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Flemming Creek Fire: Handled the Right Way

The Fleming Creek Fire was 91 acres and contained in 4 days with no loss of structures.

Flemming Creek Fire: Handled the Right Way
What the air tankers dump is a fire retardant known as slurry, a mixture of mostly water and fertilizer designed to protect trees and other flammable material from flames. (Photo courtesy of the US Forest Service)

Flemming Creek Fire: Handled the Right Way

Editor’s comments: The way the Flemming Creek fire was handled is how it should be done. The response to this event exhibited cooperation, professionalism, and determination to get this fire out. Unfortunately, the US Forest Service does not handle fire responses in the same manner and hundreds of thousands of acres burn because it brings in huge amounts of money for the USFS. Redoubt News will be doing follow-up articles on this ongoing issue and if you have personal experiences regarding the USFS and their handling of fire events, please email them to

The Fleming Creek Fire was reported on August 24, 2018. It’s size was 91 acres. It was 100% contained by August 28, 2018.

A Story of the Flemming Creek Fire, Boundary County, Idaho

By Donna Capurso

On Friday, August 24th, 2018 at approximately 1:30 pm, a fire was reported on a hill above the north side of Fleming Creek in Boundary County.

Although the wildfire protection responsibility for the fire was that of the Idaho Department of Lands (IDL), Cole Schiermeister, who is the Resource Specialist and Assistant Fire Warden for the Kootenai Valley Forest Protective District, was the first one on scene and immediately assessed the situation and called for a plethora of equipment to respond to the scene.

When it was determined that lives and homes were in the path of the fire and in jeopardy, he advised the Coeur d’Alene dispatch center of the threat and it quickly became an interagency wildfire incident.

Two initial attack crews contracted through the Forest Service working for the IDL on the Latour and Hudlow fires were immediately redirected to the Flemming fire and the Idaho Panhandle Hotshots were redirected off the Surprise Creek Fire. A local Type 3 Incident Management Team with an interagency roster took command of the incident.

The Rim Fire burned more than 250,000 acres (1,000 km2) of forest near Yosemite National Park, in 2013 (Wikipedia)

In addition, Chief Deputy Rich Stevens as well as deputies and reserve deputies responded to the fire. Fire equipment from all of the local Boundary County fire stations responded as did the Bonners Ferry City Fire Department upon a request by Sheriff Dave Kramer. ISP officer Dusty Kralik responded to the scene as did Boundary County Ambulance and Bonners Ferry PD.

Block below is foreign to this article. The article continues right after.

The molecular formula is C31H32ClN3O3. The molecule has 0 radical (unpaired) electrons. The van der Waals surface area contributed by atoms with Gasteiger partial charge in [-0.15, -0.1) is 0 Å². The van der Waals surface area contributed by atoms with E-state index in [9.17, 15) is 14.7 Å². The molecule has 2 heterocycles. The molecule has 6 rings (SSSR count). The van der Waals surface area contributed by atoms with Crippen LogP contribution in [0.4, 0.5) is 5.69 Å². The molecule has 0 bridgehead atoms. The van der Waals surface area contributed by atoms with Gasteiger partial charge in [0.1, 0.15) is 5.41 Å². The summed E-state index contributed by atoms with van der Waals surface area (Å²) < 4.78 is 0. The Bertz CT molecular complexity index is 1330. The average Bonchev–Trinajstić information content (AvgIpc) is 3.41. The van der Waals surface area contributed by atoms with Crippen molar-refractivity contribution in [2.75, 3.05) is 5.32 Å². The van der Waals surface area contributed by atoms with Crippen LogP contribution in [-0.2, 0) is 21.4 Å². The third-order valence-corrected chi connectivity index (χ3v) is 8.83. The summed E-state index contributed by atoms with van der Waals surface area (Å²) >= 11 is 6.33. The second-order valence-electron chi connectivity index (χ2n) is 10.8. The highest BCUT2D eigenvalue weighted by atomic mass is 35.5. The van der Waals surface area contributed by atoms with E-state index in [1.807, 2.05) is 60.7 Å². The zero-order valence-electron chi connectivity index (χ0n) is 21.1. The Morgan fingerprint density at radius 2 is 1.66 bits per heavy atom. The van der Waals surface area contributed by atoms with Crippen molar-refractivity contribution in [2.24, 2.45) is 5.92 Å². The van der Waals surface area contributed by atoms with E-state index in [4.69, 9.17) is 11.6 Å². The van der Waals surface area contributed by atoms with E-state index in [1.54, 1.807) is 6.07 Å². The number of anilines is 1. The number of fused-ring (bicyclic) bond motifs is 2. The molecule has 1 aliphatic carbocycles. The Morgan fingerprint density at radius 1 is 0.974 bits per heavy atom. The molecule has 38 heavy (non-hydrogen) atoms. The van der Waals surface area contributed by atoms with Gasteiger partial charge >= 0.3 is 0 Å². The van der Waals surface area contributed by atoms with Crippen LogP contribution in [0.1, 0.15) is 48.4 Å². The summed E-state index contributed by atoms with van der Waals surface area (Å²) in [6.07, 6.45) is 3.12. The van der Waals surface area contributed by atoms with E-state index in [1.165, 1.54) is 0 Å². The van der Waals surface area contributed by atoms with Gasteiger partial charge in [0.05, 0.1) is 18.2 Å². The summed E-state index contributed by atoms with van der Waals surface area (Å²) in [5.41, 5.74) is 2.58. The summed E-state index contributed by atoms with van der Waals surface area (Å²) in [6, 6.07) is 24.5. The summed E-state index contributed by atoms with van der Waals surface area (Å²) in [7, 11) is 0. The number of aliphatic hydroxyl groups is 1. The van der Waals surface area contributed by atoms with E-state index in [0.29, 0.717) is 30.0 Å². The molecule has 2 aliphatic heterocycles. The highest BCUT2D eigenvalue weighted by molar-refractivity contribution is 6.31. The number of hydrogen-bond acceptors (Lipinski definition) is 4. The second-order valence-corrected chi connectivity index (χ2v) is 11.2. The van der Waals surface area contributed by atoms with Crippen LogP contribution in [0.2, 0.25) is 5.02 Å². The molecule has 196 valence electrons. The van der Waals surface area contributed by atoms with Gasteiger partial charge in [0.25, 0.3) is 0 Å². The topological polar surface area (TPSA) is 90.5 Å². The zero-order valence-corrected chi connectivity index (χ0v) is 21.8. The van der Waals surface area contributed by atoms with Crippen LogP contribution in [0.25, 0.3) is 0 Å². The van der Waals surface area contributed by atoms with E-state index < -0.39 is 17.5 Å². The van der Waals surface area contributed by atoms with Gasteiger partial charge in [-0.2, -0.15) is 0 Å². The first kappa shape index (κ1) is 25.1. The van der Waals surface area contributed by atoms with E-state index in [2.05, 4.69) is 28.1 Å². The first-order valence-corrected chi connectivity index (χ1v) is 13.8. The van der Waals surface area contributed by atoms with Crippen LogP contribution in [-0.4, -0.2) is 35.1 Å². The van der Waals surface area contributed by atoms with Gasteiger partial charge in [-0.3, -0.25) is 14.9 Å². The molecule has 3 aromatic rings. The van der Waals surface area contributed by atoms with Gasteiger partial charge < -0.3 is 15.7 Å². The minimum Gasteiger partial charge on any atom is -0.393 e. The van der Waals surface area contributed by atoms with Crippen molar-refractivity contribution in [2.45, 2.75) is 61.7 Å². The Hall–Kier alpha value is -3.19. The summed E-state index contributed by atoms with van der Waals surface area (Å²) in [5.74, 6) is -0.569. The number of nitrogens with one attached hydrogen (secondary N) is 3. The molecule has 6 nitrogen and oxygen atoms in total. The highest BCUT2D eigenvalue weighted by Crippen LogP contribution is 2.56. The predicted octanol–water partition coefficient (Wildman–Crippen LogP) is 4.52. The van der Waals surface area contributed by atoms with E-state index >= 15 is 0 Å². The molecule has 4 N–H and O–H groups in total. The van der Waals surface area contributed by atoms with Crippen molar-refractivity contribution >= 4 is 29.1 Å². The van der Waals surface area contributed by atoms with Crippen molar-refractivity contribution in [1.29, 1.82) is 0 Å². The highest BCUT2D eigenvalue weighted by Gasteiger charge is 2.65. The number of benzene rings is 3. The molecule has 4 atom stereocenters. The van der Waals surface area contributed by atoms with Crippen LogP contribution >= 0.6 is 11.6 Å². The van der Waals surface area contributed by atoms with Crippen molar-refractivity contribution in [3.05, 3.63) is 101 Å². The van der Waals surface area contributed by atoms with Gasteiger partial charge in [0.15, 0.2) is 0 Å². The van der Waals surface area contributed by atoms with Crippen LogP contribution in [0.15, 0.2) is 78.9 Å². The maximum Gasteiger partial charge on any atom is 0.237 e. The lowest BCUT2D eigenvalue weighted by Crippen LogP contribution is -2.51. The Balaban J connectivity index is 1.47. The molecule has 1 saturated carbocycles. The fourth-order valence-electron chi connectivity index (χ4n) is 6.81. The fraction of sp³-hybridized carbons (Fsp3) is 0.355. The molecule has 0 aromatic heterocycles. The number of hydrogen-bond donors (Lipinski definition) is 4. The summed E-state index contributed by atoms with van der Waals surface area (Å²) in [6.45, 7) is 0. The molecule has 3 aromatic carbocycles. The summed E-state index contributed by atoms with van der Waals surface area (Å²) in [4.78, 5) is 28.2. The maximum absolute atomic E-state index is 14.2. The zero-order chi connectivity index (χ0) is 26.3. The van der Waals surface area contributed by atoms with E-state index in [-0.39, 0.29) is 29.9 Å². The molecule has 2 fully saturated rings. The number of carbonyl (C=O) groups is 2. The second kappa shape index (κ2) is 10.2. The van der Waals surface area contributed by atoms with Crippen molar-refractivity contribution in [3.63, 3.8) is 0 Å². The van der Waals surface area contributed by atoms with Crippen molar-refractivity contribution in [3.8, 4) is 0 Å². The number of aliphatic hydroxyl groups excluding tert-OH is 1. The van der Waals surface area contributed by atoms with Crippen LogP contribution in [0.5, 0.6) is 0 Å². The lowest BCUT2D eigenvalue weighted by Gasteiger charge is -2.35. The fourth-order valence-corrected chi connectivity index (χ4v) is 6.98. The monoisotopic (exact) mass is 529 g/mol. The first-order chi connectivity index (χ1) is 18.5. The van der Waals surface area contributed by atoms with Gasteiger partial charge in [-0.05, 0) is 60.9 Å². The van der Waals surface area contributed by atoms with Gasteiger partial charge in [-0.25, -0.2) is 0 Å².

Dozers were contracted to provide fire lines/breaks around the fire’s perimeter. Between 2:00 pm and 9:00 pm, 17 aircraft worked with ground crews. To say the least, an impressive lineup of both US Forest Service and Idaho State owned or operated aircraft included three fire bosses, four single engine air tankers, two heavy air tankers, one Type 1 helicopter, two Type 2 helicopters, and two Type 3 helicopters.

There were over 150 people with “boots on the ground” fighting this fire plus a number of people with supporting roles. The initial attack was considered Priority 1 and the Coeur d’Alene dispatch center handled the radio traffic and dispatched the needed equipment to fight the fire. Aircraft came not just from Idaho, but Missoula and Helena, Montana as well as from Washington.

A “Zulu” group for structure protection consisted of 20 or so firefighters, who were sent to protect the homes of residents which included fire equipment and firefighters from North Bench, Curley Creek, South Boundary, Hall Mountain and the city of Bonners Ferry. Evacuations of the homes on Holmes Road, Lupine Road and Ginger Lane were conducted for the safety of the residents by the sheriff’s department deputies, reserves and firefighters. Law enforcement advised the residents on Turner Hill Road and Rocking Tree Road to be prepared for possible evacuation.

Emma Fields from the Red Cross had set up an emergency shelter at Mountain Springs Church in Bonners Ferry for the evacuees but from what I understand only one person used the emergency shelter. Most of the evacuees were taken in by family, friends and folks in our community who wanted to help.

Slurry is dyed bright red to aid in visibility and help tanker pilots drop a seamless line of retardant. (US Forest Service)

Some of those evacuated decided to stay and wait for the results of the inferno and slept on the ground. The Red Cross arranged for and provided pizzas which were delivered to the personnel at the fire scene. Per IDL, the Longhorn BBQ in Sandpoint and Spirit Lake Boar’s Nest catered meals for the personnel on scene during the fire incident, and Bonners Ferry Super 1 grocery store provided sandwiches.

The fire crews on scene were working 16 hours straight and then resting for 8 hours, mostly in tents and some on the ground. One of the firefighters was injured by a Pulaski, a type of axe used for wildland firefighting and the wound did require surgery. Two other firefighters were injured by bee or wasp stings, mostly to the face; one with 19 stings who was transported to the hospital for treatment and the other firefighter sustained 4 stings.

The fire did come very close to structures but thankfully none were lost and no members of the public were injured. I know that a whole lot of prayers were being said during this trying time.

Cooler temperatures and higher humidity on Saturday aided in fighting this fire. Because of all the cooperation, professionalism, and perseverance of the Idaho Department of Lands (special kudos to Cole Schiermeister who did not hesitate to obtain the needed equipment and personnel),